Home, before and after

home before and after

A great Regina Spektor song unfurls like a short story with the boring parts excised. Like “Chemo Limo,” “Samson,” and other iPod-era bangers, “Becoming All Alone” fits the bill. It’s a wry ballad that imagines what it might be like to grab a beer with God, and its lonesome chorus has that Spektorian quality of making sincerity seem like a superpower. Watching Spektor, alone at the piano, debut the song at a benefit concert back in 2014, I remember feeling like I was being let in on a secret. Someone uploaded an amateur recording to YouTube, and fans passed it around like a treasure, wondering when she might record the song.

Now, nearly eight years later, that wish has been granted. “Becoming All Alone” is the opening song on Spektor’s eighth album, Home, before and after. But the track’s quiet vulnerability has been lost. The studio version is ornamented with vast, Technicolor strings and a beefy, “Torn”-adjacent drum loop that has the odd task of imposing a funky backbeat onto a track that isn’t particularly funky at all. There’s a great song hiding there, but the arrangement is so slick it makes “Fidelity” sound like a demo.

I know, I know: Don’t get too attached to the early live version. It’s an unspoken rule of pop fandom. Yet the song’s evolution reflects the guiding impulse on Spektor’s first album since 2016. Working remotely for the first time, Spektor recorded her parts in a converted church in upstate New York, while John Congleton produced the record from California. The songs are among her most memorable since the Begin to Hope/Far era, yet there’s an occasional disconnect between the songwriting and the arrangements, which are pitched towards bombastic, widescreen gestures.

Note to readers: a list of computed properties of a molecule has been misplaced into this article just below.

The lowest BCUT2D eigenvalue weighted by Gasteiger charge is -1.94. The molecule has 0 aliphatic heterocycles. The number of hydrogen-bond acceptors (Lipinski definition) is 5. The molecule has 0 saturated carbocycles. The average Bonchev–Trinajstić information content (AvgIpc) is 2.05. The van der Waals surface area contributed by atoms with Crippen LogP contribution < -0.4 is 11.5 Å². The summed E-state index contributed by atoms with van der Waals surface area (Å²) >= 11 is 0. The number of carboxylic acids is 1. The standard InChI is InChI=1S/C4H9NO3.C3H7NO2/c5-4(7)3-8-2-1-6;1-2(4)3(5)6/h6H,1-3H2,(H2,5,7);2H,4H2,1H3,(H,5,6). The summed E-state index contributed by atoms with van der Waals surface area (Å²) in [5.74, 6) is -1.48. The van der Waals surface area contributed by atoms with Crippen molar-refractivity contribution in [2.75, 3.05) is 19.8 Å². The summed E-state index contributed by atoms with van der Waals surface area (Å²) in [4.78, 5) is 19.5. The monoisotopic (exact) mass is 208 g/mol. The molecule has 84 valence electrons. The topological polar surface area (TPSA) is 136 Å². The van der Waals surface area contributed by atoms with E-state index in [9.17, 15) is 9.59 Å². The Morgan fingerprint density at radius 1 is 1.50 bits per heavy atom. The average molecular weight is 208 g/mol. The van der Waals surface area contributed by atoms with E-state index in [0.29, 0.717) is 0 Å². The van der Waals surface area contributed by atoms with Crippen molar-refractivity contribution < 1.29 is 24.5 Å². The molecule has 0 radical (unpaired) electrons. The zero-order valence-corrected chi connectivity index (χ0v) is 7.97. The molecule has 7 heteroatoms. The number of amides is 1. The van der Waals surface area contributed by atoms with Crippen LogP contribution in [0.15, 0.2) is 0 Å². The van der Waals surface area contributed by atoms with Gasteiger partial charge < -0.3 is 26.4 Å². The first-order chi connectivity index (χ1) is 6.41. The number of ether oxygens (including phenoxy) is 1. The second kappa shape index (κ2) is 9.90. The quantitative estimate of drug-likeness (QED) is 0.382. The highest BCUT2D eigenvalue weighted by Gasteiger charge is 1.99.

Take “What Might Have Been,” which begins as a whimsical recounting of contrasts (“Sickness and flowers go together/Bombing and shelters go together”) before swelling into a windswept chorus caked in Broadway glitter. It sounds majestic, and certainly expensive, but the production flattens the songwriter’s nervy eccentricities.

Spektor’s childlike whimsy is still intact—“Loveology” culminates with her taking the guise of a schoolteacher, listing made-up words ending in “-ology”—but it’s set against a certain solemnity, a heaviness. The record is full of cosmic ruminations; nearly every tune builds to some grand, italicized proclamation about love or loss or dislocation: “Love is enough of a reason to stay” (“Coin”), “Home is where the light’s on!” (“Through a Door”), and so on. Weightiest of all is “Spacetime Fairytale,” a nine-minute epic that flits between grave orchestral brooding and playful piano interludes. Its ambition is staggering and its subject, the immensity of time, compelling, but it’s undermined by a gather-round-m’child tone, replete with hokey rhymes like “The story must go on/So keep listening, my son.”

Regina Spektor